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Ultrasol®ine K plus – potassium nitrate with iodine – helped to increase mini-cucumber production in three separate demonstration trials in hot, arid climates

Iodine (I) should be considered as a plant nutrient. That is the main conclusion of Kiferle et al., 2021. In that paper, the presence and identity of naturally occurring iodinated proteins in higher plants, which had never been described before, was published. Eighty-two iodinated proteins have been identified that take part in important biological processes in higher plants. Similar to deficiency in any other plant nutrient, a deficiency in iodine is predicted to cause yield losses.

In fertigated and protected horticultural crops, grown in a commercial production setting, iodine deficiency can occur when the presence of iodine in the nutrient solution is below a sufficiency target value. In intensive, fertigated cropping systems under cover, the nutrient solution and irrigation water are the main sources of iodine. This deficiency will be visible as sub-optimal root or leaf development, later flowering, lower fruit growth and lower resilience to stress, resulting in lower yields compared to a crop which has been supplied with sufficient iodine in the nutrient solution.

The benefit of providing Ultrasol®ine K Plus – potassium nitrate with iodine – was demonstrated in three comparable production locations of fertigated, soil grown mini-cucumber, cultivated in tunnels in hot, arid climates. One location was in Turkey and the other two in Saudi Arabia. In sectors where Ultrasol®ine K Plus was applied, more fruits were harvested, and – more importantly – an improvement in the proportion of the highest value quality fruits was reported. The benefit of Ultrasol®ine K Plus was compared to sectors with the same variety of cucumber of the same planting date, but fertigated with potassium nitrate without iodine. In all three cases, the growers reported a reduction of misshaped fruits and better crop condition when iodine was provided to the crop as a micro-nutrient. Besides the better fruit quality, growers noticed a darker green leaf color, less wilting of leaves in mid-day, thicker stems and more or earlier flowers in the tunnels where Ultrasol®ine was used. Malformed or misshapen cucumber fruits can be attributed to stress in the plant at time of flowering and fruit set. Iodine is known to have a positive effect on anti-oxidant production of the plant in both leaves and roots, enabling the plant to access nutrients with a well-developed root system, and continue photosynthesis even under challenging conditions.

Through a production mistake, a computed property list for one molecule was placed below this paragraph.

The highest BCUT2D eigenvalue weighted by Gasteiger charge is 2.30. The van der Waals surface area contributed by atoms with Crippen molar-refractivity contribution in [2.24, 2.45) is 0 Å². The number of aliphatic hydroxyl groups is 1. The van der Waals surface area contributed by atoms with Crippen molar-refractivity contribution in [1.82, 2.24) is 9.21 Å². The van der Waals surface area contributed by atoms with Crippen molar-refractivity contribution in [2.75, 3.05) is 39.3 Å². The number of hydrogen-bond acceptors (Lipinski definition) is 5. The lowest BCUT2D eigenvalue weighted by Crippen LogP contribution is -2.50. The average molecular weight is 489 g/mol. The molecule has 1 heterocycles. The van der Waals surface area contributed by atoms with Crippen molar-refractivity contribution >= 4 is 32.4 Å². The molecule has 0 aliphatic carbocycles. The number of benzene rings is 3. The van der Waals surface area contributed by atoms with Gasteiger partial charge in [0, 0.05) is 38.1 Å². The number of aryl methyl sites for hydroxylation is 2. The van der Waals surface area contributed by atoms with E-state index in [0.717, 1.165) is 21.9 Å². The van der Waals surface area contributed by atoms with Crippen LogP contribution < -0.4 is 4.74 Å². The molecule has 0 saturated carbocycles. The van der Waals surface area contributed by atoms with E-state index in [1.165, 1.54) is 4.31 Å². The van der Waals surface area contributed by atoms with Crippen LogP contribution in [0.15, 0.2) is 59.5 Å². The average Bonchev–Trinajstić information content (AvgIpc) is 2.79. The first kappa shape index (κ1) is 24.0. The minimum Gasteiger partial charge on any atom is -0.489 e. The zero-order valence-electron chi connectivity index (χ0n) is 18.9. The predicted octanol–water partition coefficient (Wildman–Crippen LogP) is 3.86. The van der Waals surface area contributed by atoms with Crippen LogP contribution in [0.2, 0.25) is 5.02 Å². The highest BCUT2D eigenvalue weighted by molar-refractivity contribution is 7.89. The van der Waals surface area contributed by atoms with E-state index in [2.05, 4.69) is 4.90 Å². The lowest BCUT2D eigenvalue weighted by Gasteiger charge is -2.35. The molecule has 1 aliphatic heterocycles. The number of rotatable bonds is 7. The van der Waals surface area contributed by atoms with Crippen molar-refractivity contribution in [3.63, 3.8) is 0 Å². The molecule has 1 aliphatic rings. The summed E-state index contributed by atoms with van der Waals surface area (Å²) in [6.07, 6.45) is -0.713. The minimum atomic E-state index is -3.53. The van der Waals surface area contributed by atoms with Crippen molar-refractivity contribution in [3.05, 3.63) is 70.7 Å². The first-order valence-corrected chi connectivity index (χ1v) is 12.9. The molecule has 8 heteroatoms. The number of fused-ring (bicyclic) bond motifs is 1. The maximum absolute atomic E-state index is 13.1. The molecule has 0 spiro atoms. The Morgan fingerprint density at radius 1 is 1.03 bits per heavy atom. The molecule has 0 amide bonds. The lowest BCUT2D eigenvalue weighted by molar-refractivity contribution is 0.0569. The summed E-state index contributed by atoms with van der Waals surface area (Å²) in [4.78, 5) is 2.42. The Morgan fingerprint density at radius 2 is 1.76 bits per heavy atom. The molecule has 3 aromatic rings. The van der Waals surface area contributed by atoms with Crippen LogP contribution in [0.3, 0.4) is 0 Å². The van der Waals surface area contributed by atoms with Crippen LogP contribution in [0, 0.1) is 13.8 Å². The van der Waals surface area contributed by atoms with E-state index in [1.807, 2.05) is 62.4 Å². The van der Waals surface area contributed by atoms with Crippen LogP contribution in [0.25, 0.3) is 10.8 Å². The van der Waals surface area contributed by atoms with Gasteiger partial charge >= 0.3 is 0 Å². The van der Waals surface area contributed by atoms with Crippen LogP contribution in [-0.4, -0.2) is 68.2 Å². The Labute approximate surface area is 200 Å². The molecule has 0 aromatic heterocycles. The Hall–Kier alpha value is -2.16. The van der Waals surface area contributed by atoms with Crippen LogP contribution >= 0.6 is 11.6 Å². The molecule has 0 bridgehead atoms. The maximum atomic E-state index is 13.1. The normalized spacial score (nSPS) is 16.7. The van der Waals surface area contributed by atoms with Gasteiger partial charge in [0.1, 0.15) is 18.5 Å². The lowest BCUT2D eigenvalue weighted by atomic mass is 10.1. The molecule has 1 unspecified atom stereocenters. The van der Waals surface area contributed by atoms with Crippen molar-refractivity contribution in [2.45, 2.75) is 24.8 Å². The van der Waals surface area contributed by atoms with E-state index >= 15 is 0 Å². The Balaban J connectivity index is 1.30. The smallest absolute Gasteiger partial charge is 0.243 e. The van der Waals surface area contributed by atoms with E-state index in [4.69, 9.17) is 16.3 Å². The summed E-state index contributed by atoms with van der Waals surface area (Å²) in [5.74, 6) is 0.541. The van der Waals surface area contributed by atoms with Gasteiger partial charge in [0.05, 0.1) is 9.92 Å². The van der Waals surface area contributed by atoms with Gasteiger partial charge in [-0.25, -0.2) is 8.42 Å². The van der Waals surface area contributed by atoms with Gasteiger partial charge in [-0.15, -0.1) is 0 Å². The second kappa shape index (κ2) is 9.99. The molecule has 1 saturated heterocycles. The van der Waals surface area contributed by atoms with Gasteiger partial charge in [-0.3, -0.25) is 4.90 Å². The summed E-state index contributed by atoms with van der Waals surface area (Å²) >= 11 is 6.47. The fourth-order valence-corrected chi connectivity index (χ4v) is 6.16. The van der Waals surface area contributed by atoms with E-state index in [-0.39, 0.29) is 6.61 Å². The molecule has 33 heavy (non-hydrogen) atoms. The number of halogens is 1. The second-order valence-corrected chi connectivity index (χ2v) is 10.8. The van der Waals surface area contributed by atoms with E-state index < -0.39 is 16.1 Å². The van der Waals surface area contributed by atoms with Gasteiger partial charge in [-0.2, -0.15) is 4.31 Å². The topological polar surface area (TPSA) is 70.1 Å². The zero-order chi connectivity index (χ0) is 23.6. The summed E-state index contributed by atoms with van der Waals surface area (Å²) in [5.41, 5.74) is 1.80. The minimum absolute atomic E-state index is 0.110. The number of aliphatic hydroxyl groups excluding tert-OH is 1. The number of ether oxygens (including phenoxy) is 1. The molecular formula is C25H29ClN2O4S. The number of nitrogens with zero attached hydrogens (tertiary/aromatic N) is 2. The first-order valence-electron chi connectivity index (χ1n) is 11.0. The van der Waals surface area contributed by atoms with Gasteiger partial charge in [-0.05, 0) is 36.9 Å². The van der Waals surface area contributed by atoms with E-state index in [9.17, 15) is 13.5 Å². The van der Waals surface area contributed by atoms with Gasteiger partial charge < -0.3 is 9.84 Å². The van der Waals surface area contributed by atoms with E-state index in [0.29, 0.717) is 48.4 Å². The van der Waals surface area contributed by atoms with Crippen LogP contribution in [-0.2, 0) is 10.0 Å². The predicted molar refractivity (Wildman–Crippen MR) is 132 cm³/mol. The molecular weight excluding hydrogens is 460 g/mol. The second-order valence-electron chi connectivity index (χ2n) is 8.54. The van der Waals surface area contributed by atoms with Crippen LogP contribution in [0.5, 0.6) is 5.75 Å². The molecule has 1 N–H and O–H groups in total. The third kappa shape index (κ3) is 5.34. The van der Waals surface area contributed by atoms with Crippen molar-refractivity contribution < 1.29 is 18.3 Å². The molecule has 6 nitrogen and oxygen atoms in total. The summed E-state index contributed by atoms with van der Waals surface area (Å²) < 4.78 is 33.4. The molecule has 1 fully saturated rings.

Various biochemical pathways in the plant are responsible for the resilience of a plant to overcome abiotic stress such as can be caused by adverse weather or salinity. Some of these are involved in so-called systemic acquired resistance (SAR). SAR is a “whole-plant" response that occurs following an earlier exposure to stress. This response results in the plants defense systems being armed to resist future harm. Interestingly, it has been found that the presence of iodine in the nutrient solution at the micro-molar doses, activates gene-expression in the plant in a pattern which is very similar to a pattern leading to SAR in the plant. Application of iodine as a micronutrient at the required micromolar dose is made easy by application of Ultrasol®ine K Plus as source of potassium and nitric-nitrogen in the nutrient solution. In confirmation of the gene-expression that is unique to iodine, there is evidence that the concentration of salicylic acid in the roots is higher when there is sufficient iodine available compared to an iodine-deficient plant. Salicylic acid is a signaling molecule that is important in the response of the plant to trigger its defense system.

In cucurbits like cucumber and melon, the hypothesis of iodine being important to maintain good quality of fruits under all conditions, has been confirmed by observations of growers using Ultrasol®ine K Plus. This is a good example on how fundamental science in plant physiology helps to explain observations in farmers practice. By learning from both science and practice, great steps can be taken to understand how the plant defense system works.

 

Table 1. Yield of grade A quality fruit (MT/ha)

Location 1. Overview of tunnel structure and crop shortly after transplant.

 

Location 2. Overview of tunnel structure and crop at transplant.

 

 

 

 

 

 

 

 

 

 

Location 3. Left control, right Ultrasol®ine K Plus where the grower noted earlier flower development.

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